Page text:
Kershaw displays strengths and rust in return
By Jon Weisman
The fastball was there. The pinpoint command on breaking pitches … maybe not quite so consistent.
But the main thing for Clayton Kershaw, in his return from 10 1/2 weeks on the disabled list, will be how he felt between innings and how he feels in the coming days.
Because even though Kershaw allowed two runs on five hits in an abbreviated, three-inning start at Miami, tonight offered plenty of glimpses of the superstar the Dodgers hope will lead them into October.
Kershaw’s fastball sat at 93-94 mph, and he struck out five. The last of those came on his 66th and final pitch, and made him the first pitcher in MLB history to reach 150 strikeouts in a season without first walking at least 10. Tonight, Kershaw walked none for the 113th, 114th and 115th innings out of the 124 that he has now thrown this season.
In the process, he certainly exerted himself. Under the air-conditioned dome of Marlins Park, Kershaw fired bullets and sweat more of them — no more so than in a 29-pitch second inning. He also made an on-the-run, awkwardly lunging attempt to throw out Christian Yelich on a soft comebacker, then soon after had to duck out of the way of a 91 mph liner up the middle from opposing pitcher Jose Fernandez.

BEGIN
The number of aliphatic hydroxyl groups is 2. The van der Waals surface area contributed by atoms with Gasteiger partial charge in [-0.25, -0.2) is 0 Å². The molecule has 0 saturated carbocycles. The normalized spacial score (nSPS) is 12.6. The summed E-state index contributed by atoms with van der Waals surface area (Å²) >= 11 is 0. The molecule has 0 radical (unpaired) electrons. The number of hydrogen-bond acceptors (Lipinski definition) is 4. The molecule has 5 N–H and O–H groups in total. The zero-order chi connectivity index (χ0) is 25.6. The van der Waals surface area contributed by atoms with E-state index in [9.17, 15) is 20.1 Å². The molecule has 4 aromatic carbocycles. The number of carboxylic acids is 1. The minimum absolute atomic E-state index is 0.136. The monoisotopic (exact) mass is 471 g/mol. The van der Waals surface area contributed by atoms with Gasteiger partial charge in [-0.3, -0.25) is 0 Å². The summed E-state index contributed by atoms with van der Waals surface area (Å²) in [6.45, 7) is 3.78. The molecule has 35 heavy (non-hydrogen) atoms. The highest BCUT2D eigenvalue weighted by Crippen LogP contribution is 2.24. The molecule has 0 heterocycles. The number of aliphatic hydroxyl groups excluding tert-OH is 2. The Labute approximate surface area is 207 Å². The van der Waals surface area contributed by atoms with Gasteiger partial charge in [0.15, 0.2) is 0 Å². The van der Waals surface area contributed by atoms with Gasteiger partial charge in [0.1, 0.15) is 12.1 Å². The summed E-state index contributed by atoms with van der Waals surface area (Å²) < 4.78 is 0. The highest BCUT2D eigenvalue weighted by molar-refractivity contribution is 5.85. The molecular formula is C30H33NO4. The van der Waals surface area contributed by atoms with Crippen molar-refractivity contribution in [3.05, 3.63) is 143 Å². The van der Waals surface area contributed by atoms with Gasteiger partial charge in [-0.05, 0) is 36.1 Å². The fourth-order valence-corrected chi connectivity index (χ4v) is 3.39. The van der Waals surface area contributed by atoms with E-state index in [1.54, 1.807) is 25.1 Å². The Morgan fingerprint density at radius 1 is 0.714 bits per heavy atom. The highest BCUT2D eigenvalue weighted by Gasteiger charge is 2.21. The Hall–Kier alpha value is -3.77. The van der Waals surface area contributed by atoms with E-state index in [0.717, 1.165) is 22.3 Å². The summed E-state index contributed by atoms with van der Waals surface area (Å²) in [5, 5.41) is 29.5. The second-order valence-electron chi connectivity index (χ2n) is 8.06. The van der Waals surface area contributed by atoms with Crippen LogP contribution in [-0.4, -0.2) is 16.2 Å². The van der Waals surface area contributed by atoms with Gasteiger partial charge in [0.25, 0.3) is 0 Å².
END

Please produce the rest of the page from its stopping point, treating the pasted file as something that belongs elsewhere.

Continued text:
Kershaw left a few critical pitches in some undesirable locations. One of those was to his second batter, J.T. Realmulto, who smoked a slider over the left-field fence for the seventh homer of the season off Kershaw, marring what was otherwise a pleasant, 14-pitch denouement.
In the second inning, Jeff Francoeur lashed a one-out double down the left-field line and scored on Chris Johnson’s single on a hanging curveball that barely eluded Chase Utley’s glove behind second base. An out later came Fernandez’s liner. Kershaw had two strikes on five of the six batters he faced in the inning, ultimately striking out the side and allowing only that run, but it was an effort.
A perfectly clean third inning was within reach for Kershaw, until Yelich reached base on the wormkiller. That forced Kershaw to throw an additional eight pitches to Marcell Ozuna, for a 23-pitch frame.
With only a three-inning Single-A rehab start in his suitcase for his first active road trip since June, Kershaw was never going to go the seven-eight-nine innings that Dodger fans have been addicted to seeing. Perhaps if the second and third innings hadn’t added up to 52 pitches, he would have gone longer.
In the dugout as the top of the fourth began, Kershaw seemed to bristle when Dave Roberts came to tell him he was coming out of the game, though Roberts projected calm in the process of the discussion.
“A good work day for him,” Orel Hershiser said after Kershaw’s departure. “He’ll be disappointed in the results, but I think he will be satisfied (if) he feels good, has no pain tonight and tomorrow he will move on.”